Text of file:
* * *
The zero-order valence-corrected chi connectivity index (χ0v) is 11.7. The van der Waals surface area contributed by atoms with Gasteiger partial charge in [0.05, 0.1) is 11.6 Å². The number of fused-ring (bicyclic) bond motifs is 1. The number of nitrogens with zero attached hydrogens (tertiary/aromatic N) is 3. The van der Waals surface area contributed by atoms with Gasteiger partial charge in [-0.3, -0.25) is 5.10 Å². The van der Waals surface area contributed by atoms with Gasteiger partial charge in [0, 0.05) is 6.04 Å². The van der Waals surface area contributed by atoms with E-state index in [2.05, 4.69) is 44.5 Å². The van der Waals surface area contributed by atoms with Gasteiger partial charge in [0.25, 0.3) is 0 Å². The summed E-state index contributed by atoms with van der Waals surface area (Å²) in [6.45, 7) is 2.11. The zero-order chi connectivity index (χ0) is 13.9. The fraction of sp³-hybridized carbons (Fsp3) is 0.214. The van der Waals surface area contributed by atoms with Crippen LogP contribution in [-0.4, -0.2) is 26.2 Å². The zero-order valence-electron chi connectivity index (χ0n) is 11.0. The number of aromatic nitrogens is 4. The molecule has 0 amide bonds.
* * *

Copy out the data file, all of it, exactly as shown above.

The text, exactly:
The zero-order valence-corrected chi connectivity index (χ0v) is 11.7. The van der Waals surface area contributed by atoms with Gasteiger partial charge in [0.05, 0.1) is 11.6 Å². The number of fused-ring (bicyclic) bond motifs is 1. The number of nitrogens with zero attached hydrogens (tertiary/aromatic N) is 3. The van der Waals surface area contributed by atoms with Gasteiger partial charge in [-0.3, -0.25) is 5.10 Å². The van der Waals surface area contributed by atoms with Gasteiger partial charge in [0, 0.05) is 6.04 Å². The van der Waals surface area contributed by atoms with E-state index in [2.05, 4.69) is 44.5 Å². The van der Waals surface area contributed by atoms with Gasteiger partial charge in [0.25, 0.3) is 0 Å². The summed E-state index contributed by atoms with van der Waals surface area (Å²) in [6.45, 7) is 2.11. The zero-order chi connectivity index (χ0) is 13.9. The fraction of sp³-hybridized carbons (Fsp3) is 0.214. The van der Waals surface area contributed by atoms with Crippen LogP contribution in [-0.4, -0.2) is 26.2 Å². The zero-order valence-electron chi connectivity index (χ0n) is 11.0. The number of aromatic nitrogens is 4. The molecule has 0 amide bonds.